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in the American Civil War
|Thirteenth Iowa Infantry. — Cols., Marcellus M.
Crocker, John Shane, James C. Wilson; Lieut. -Cols., Milton M. Price,
John Shane, James C. Wilson, Justin C. Kennedy; Majs., John Shane,
George M. Van Hosen, James C. Wilson, William A. Walker, Thomas P.
Marshall, A. J. Pope. This regiment was organized in the summer and fall
of 1861 and was mustered in between Oct. 18 and Nov. 2, by companies.
About Nov. 17 the regiment left for Benton barracks, where it remained
until Dec. 20, then went to Jefferson City, Mo., where it spent the
winter. On March 8 it left for Pittsburg landing, where it was assigned
to the 1st brigade, 1st division, Gen. McClernand commanding. At the
battle of Shiloh it was under fire for 10 hours the first day, losing 24
killed, 139 wounded and 9 missing. After the battle it was placed in the
1st ("Iowa") brigade, Col. Crocker commanding, of the 6th division.
Lieut. -Col. Price resigning Maj. Shane was promoted to that position,
Capt. Van Hosen succeeding as major. It was in the siege of Corinth and
became part of the garrison when the place was evacuated. At the end of
July it marched to Bolivar in search of the enemy, but failed to come up
with him and returned to Corinth, where it took part in the battle in
October. The principal losses there were sustained by Cos. A and G,
which were deployed as skirmishers in the first day's engagement. It
returned to Memphis, Tenn., on the surrender of Holly Springs, the base
of supplies for the contemplated move on Vicksburg. About this time Maj.
Van Hosen resigned and was succeeded by Adjt. Wilson. The regiment
assisted in digging Lake Providence canal. On the reorganization of the
army Col. Crocker was made brigadier-general, being succeeded by
Lieut.-Col. Shane as colonel, Maj. Wilson was promoted to the latter
position and Capt. Walker was appointed major. The regiment repaired the
roads for the use of the army about Vicksburg, proceeded to Grand Gulf,
thence to Haynes' bluff, but soon returned and took place on the left of
the line of investment. In the latter part of May it was part of a force
to make a reconnoissance toward Mechanicsburg, its brigade earning the
sobriquet of "Crocker's Greyhounds." On June 24 it moved out to take
part in the work of holding Johnston's forces from attacking the army's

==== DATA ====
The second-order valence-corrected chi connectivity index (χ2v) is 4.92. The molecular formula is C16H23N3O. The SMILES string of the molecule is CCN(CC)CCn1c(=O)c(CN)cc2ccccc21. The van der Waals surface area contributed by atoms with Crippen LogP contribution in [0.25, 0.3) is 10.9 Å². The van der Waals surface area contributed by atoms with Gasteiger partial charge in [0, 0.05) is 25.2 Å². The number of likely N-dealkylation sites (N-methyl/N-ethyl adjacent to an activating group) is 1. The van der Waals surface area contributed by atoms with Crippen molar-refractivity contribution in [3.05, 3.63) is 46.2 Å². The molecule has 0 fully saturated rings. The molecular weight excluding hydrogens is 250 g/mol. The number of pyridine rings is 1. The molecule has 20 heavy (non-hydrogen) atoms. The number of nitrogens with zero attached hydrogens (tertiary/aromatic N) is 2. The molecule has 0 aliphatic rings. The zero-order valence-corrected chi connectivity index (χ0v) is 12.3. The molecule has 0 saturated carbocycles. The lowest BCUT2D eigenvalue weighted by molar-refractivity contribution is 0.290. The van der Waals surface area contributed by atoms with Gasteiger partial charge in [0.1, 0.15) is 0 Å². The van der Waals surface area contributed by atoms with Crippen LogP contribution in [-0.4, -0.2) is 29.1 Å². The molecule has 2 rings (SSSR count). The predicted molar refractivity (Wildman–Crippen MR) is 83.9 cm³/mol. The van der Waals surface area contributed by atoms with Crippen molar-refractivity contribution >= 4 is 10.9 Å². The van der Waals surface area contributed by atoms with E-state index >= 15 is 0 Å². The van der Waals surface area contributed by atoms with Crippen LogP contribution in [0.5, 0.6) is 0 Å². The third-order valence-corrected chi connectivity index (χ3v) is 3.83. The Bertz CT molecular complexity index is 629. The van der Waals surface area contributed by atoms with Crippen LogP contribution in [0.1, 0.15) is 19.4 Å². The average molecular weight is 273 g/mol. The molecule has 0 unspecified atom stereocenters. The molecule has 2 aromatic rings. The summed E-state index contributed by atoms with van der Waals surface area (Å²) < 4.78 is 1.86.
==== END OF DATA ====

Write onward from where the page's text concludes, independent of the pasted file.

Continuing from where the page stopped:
rear, and was engaged in a skirmish on the day of the surrender of
Vicksburg. It escorted a supply train to Clinton, but returned on July
28 and assisted in clearing Yazoo river of the torpedoes and wrecked
gun-boats. It participated in the expedition to Monroe, La., after which
it went into quarters at Vicksburg until Feb. 4, 1864, when it joined
the movement towards Meridian. The veterans were given a furlough in
March and reached Cairo on April 16, with many recruits. It proceeded
via Clifton and Pulaski, Tenn., to Huntsville, Ala., and on May 20,
joined Sherman's army at Acworth, Ga. It was engaged at Kennesaw
mountain, was in a skirmish at Nickajack creek, and at Atlanta its
brigade made a charge to within 50 paces of the fort, being compelled to
lie down and fire. It retired in good order having lost 113 in killed
and wounded in less than 30 minutes. On July 22 most of Co. A, part of
G, and all of D and K, were captured while reinforcing the 11th and 16th
Ia. The regiment's loss in this battle was 149, Maj. Walker commanding,
being killed. In the battle of the 28th the regiment fought with great
bravery and joined with the remnant of the 3d Ia., in reinforcing a part
of the line which was being hard pressed. The 13th was engaged at
Jonesboro and Lovejoy's Station and joined in the pursuit of Hood in
October, going as far as Gaylesville, Ala. Its losses from the first day
at Kennesaw until the close of the Atlanta campaign were 331 in killed,
wounded and captured. At Marietta, on the return to Atlanta, Col. Shane
and several line officers were mustered out, their time expiring. It was
in the march to and siege of Savannah; took up the line of march through
the Carolinas; was engaged at Pocotaligo; at Columbia a portion of the
regiment crossed the river opposite the city ahead of the army, and
without orders hoisted the stars and stripes on the capitol while the
remainder of the command engaged in laying pontoon bridges some 3 miles
below the town. Previous to this the regiment on the skirmish line had
crossed a burning bridge at the North Edisto river and driven the enemy
out of Orangeburg. The regiment closed its fighting career at
Bentonville. At Goldsboro it was joined by a large number of recruits
and here Capt. Pope was made major in place of Maj. Marshall resigned.
The regiment proceeded to Washington after Johnston's surrender, took
part in the grand review, went into camp at Rock creek and later moved
to Louisville, Ky., where it was mustered out in July, 1865.
Regimental history taken from "The Union Army" by Federal Publishing
Company, 1908 - Volume 4
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